Saviour of rajbati
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- Published 29.08.10
|Sunanda K. Dutta Ray’s Looking East to Look West, Lee Kuan Yew’s Mission India, published by Penguin India, has won The Vodafone Crossword Award for non-fiction 2010 Kamal Basu at the book launch. (Sanat Kr Sinha)|
Kamal Kumar Basu, the former mayor of Calcutta, turned 93 last Sunday. To mark the occasion, a book titled Kamal Kumar Basur Paribarik Prekshapat on the history of his family by Calcutta historian Debasis Bose was released by Barun De, the chairman of the state heritage commission.
The venue was Basu’s home on Balaram Ghosh Street, where Mohun Bagan Athletic Club was founded. Former Supreme Court judge Umesh Chandra Bandopadhyay and former West Bengal governor Shyamal Kumar Sen stressed that Basu, who has been ill for some time, could take credit for constructing the Salt Lake stadium and for saving Sobhabazar Rajbati, once described as the “native Town Hall”, from destruction. And much else.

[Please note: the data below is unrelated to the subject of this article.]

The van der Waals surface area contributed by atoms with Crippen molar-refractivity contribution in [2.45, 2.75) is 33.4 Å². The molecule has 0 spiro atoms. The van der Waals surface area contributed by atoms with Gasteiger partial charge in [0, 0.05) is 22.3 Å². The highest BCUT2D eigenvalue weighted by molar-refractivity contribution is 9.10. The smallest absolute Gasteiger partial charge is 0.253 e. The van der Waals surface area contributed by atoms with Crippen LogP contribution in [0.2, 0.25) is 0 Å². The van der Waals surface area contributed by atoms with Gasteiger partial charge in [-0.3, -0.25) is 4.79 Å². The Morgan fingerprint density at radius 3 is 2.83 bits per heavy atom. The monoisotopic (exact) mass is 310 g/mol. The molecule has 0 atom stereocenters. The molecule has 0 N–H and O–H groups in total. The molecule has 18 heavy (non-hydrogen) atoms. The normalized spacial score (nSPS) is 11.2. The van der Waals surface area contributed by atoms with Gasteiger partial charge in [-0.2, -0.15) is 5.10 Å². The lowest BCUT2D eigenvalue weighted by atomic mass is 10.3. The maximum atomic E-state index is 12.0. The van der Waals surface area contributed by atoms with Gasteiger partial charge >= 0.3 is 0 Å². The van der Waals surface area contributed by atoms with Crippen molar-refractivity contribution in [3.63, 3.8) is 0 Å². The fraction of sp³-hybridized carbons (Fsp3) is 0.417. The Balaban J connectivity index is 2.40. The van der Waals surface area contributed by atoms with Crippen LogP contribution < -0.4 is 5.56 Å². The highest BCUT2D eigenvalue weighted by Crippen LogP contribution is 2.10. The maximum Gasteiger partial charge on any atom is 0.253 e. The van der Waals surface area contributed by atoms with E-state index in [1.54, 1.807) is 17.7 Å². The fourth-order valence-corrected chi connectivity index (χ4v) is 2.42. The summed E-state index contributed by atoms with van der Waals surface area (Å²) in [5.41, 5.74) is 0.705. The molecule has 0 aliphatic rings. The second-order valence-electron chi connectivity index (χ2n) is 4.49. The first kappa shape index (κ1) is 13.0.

Ashok Mitra, former finance minister, said he came to Calcutta from the mufossils in 1930. When Mitra was in college he gradually became sympathetic towards the Leftist movement, at a time when people looked askance at the Communists. Even at that time, Kamal Kumar Basu, the grandson of barrister Bhupendra Nath Basu, a Congress president, did not have an iota of scepticism about the Communist Party.
|Kamal Basu at the book launch. (Sanat Kr Sinha)|
Mitra said although Kamal Basu came from a prosperous family, his sympathies were for the poor. He was always unflinchingly loyal to the party, even during the Chinese aggression, when Basu fought a legal battle on behalf of comrades who had been detained. When the Salt Lake stadium was being built he used to make on-the-spot supervisions.
Barun De said north Calcutta had achieved progress by keeping traditions alive and maintaining equilibrium at the same time. He praised Debasis Bose’s talent as a historian of Bengal. The author was absent.
Bose’s slim book published by Sutanuti Boimela Committee gives a detailed, lively and delightfully anecdotal account (a seven-footer, it was said in jest, used to light his cigarette from the gas streetlight) of the histories of Kamal Basu’s family, tracing lineage on both the distaff and spear or sword sides of the families.
The links can be puzzling but the family trees make things clear.